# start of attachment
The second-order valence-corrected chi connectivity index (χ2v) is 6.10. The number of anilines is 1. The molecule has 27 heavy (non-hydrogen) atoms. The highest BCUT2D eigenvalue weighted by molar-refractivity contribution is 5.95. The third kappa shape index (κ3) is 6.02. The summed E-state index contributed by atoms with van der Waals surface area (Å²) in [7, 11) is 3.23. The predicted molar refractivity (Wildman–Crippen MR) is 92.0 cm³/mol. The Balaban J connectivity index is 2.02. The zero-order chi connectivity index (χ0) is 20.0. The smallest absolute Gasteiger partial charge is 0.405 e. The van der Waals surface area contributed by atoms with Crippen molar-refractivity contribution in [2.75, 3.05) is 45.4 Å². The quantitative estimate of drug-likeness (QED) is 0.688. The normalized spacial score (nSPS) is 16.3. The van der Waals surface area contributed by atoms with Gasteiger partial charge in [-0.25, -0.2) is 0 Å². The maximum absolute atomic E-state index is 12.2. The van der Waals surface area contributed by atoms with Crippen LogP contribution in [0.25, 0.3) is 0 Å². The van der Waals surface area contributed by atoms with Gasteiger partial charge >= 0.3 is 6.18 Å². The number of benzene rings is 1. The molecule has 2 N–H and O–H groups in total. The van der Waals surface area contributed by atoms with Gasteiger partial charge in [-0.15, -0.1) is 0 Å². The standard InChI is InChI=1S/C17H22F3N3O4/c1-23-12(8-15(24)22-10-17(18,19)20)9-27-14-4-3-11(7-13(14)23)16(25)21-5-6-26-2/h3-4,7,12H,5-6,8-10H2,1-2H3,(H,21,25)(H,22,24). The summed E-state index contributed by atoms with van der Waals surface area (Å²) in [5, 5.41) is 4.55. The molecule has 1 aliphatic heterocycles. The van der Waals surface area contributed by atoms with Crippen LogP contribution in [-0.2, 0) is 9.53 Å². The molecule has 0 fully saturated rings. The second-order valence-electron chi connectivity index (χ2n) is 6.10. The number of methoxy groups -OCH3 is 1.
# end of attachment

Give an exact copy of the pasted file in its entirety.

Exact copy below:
The second-order valence-corrected chi connectivity index (χ2v) is 6.10. The number of anilines is 1. The molecule has 27 heavy (non-hydrogen) atoms. The highest BCUT2D eigenvalue weighted by molar-refractivity contribution is 5.95. The third kappa shape index (κ3) is 6.02. The summed E-state index contributed by atoms with van der Waals surface area (Å²) in [7, 11) is 3.23. The predicted molar refractivity (Wildman–Crippen MR) is 92.0 cm³/mol. The Balaban J connectivity index is 2.02. The zero-order chi connectivity index (χ0) is 20.0. The smallest absolute Gasteiger partial charge is 0.405 e. The van der Waals surface area contributed by atoms with Crippen molar-refractivity contribution in [2.75, 3.05) is 45.4 Å². The quantitative estimate of drug-likeness (QED) is 0.688. The normalized spacial score (nSPS) is 16.3. The van der Waals surface area contributed by atoms with Gasteiger partial charge in [-0.25, -0.2) is 0 Å². The maximum absolute atomic E-state index is 12.2. The van der Waals surface area contributed by atoms with Crippen LogP contribution in [0.25, 0.3) is 0 Å². The van der Waals surface area contributed by atoms with Gasteiger partial charge >= 0.3 is 6.18 Å². The number of benzene rings is 1. The molecule has 2 N–H and O–H groups in total. The van der Waals surface area contributed by atoms with Gasteiger partial charge in [-0.15, -0.1) is 0 Å². The standard InChI is InChI=1S/C17H22F3N3O4/c1-23-12(8-15(24)22-10-17(18,19)20)9-27-14-4-3-11(7-13(14)23)16(25)21-5-6-26-2/h3-4,7,12H,5-6,8-10H2,1-2H3,(H,21,25)(H,22,24). The summed E-state index contributed by atoms with van der Waals surface area (Å²) in [5, 5.41) is 4.55. The molecule has 1 aliphatic heterocycles. The van der Waals surface area contributed by atoms with Crippen LogP contribution in [-0.2, 0) is 9.53 Å². The molecule has 0 fully saturated rings. The second-order valence-electron chi connectivity index (χ2n) is 6.10. The number of methoxy groups -OCH3 is 1.